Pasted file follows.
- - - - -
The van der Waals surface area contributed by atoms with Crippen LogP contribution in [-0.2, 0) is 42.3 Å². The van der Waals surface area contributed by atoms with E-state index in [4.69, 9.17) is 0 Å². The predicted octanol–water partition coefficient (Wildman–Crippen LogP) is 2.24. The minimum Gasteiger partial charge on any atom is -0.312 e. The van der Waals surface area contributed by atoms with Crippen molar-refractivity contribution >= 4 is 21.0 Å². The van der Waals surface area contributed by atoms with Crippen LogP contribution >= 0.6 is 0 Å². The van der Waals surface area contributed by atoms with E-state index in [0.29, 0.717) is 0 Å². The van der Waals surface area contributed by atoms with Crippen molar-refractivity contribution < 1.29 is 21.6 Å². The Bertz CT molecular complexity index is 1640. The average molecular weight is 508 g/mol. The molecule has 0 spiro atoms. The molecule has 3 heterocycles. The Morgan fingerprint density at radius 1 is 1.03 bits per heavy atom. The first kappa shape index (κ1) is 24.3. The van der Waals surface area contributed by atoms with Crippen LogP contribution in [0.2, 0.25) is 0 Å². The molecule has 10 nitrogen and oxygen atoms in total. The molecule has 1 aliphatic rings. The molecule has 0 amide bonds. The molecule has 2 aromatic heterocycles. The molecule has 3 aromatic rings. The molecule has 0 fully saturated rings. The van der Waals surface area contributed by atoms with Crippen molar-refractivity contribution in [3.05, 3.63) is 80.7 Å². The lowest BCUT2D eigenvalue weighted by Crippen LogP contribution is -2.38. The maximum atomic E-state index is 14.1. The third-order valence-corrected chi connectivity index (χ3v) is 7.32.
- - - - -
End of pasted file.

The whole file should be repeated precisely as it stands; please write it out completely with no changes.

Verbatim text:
The van der Waals surface area contributed by atoms with Crippen LogP contribution in [-0.2, 0) is 42.3 Å². The van der Waals surface area contributed by atoms with E-state index in [4.69, 9.17) is 0 Å². The predicted octanol–water partition coefficient (Wildman–Crippen LogP) is 2.24. The minimum Gasteiger partial charge on any atom is -0.312 e. The van der Waals surface area contributed by atoms with Crippen molar-refractivity contribution >= 4 is 21.0 Å². The van der Waals surface area contributed by atoms with Crippen LogP contribution >= 0.6 is 0 Å². The van der Waals surface area contributed by atoms with E-state index in [0.29, 0.717) is 0 Å². The van der Waals surface area contributed by atoms with Crippen molar-refractivity contribution < 1.29 is 21.6 Å². The Bertz CT molecular complexity index is 1640. The average molecular weight is 508 g/mol. The molecule has 0 spiro atoms. The molecule has 3 heterocycles. The Morgan fingerprint density at radius 1 is 1.03 bits per heavy atom. The first kappa shape index (κ1) is 24.3. The van der Waals surface area contributed by atoms with Crippen LogP contribution in [0.2, 0.25) is 0 Å². The molecule has 10 nitrogen and oxygen atoms in total. The molecule has 1 aliphatic rings. The molecule has 0 amide bonds. The molecule has 2 aromatic heterocycles. The molecule has 3 aromatic rings. The molecule has 0 fully saturated rings. The van der Waals surface area contributed by atoms with Crippen molar-refractivity contribution in [3.05, 3.63) is 80.7 Å². The lowest BCUT2D eigenvalue weighted by Crippen LogP contribution is -2.38. The maximum atomic E-state index is 14.1. The third-order valence-corrected chi connectivity index (χ3v) is 7.32.